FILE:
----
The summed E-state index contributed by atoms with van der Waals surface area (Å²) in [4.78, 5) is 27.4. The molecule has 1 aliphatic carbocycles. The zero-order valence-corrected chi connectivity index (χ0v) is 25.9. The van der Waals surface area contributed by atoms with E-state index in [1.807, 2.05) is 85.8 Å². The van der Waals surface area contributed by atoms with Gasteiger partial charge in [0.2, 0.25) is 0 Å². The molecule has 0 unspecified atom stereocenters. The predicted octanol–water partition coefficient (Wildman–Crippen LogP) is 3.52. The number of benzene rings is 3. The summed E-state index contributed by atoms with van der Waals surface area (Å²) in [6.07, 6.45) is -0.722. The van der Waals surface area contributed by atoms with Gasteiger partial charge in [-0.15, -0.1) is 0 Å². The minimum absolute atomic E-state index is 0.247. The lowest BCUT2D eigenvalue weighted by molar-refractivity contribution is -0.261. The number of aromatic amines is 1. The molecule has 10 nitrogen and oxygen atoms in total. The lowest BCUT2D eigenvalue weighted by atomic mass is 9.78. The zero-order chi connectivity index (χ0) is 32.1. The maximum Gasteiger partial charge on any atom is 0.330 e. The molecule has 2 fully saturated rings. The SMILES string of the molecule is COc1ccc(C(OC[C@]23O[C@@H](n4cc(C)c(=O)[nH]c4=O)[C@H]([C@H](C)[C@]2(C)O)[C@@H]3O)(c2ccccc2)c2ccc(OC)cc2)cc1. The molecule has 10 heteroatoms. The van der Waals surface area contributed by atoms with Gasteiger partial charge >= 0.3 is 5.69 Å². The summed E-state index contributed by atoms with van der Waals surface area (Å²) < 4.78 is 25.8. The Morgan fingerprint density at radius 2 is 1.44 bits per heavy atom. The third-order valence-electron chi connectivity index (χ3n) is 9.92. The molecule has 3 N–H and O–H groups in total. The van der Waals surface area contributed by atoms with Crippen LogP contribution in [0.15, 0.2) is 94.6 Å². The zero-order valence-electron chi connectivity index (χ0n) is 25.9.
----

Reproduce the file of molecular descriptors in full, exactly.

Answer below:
The summed E-state index contributed by atoms with van der Waals surface area (Å²) in [4.78, 5) is 27.4. The molecule has 1 aliphatic carbocycles. The zero-order valence-corrected chi connectivity index (χ0v) is 25.9. The van der Waals surface area contributed by atoms with E-state index in [1.807, 2.05) is 85.8 Å². The van der Waals surface area contributed by atoms with Gasteiger partial charge in [0.2, 0.25) is 0 Å². The molecule has 0 unspecified atom stereocenters. The predicted octanol–water partition coefficient (Wildman–Crippen LogP) is 3.52. The number of benzene rings is 3. The summed E-state index contributed by atoms with van der Waals surface area (Å²) in [6.07, 6.45) is -0.722. The van der Waals surface area contributed by atoms with Gasteiger partial charge in [-0.15, -0.1) is 0 Å². The minimum absolute atomic E-state index is 0.247. The lowest BCUT2D eigenvalue weighted by molar-refractivity contribution is -0.261. The number of aromatic amines is 1. The molecule has 10 nitrogen and oxygen atoms in total. The lowest BCUT2D eigenvalue weighted by atomic mass is 9.78. The zero-order chi connectivity index (χ0) is 32.1. The maximum Gasteiger partial charge on any atom is 0.330 e. The molecule has 2 fully saturated rings. The SMILES string of the molecule is COc1ccc(C(OC[C@]23O[C@@H](n4cc(C)c(=O)[nH]c4=O)[C@H]([C@H](C)[C@]2(C)O)[C@@H]3O)(c2ccccc2)c2ccc(OC)cc2)cc1. The molecule has 10 heteroatoms. The van der Waals surface area contributed by atoms with Gasteiger partial charge >= 0.3 is 5.69 Å². The summed E-state index contributed by atoms with van der Waals surface area (Å²) < 4.78 is 25.8. The Morgan fingerprint density at radius 2 is 1.44 bits per heavy atom. The third-order valence-electron chi connectivity index (χ3n) is 9.92. The molecule has 3 N–H and O–H groups in total. The van der Waals surface area contributed by atoms with Crippen LogP contribution in [0.15, 0.2) is 94.6 Å². The zero-order valence-electron chi connectivity index (χ0n) is 25.9.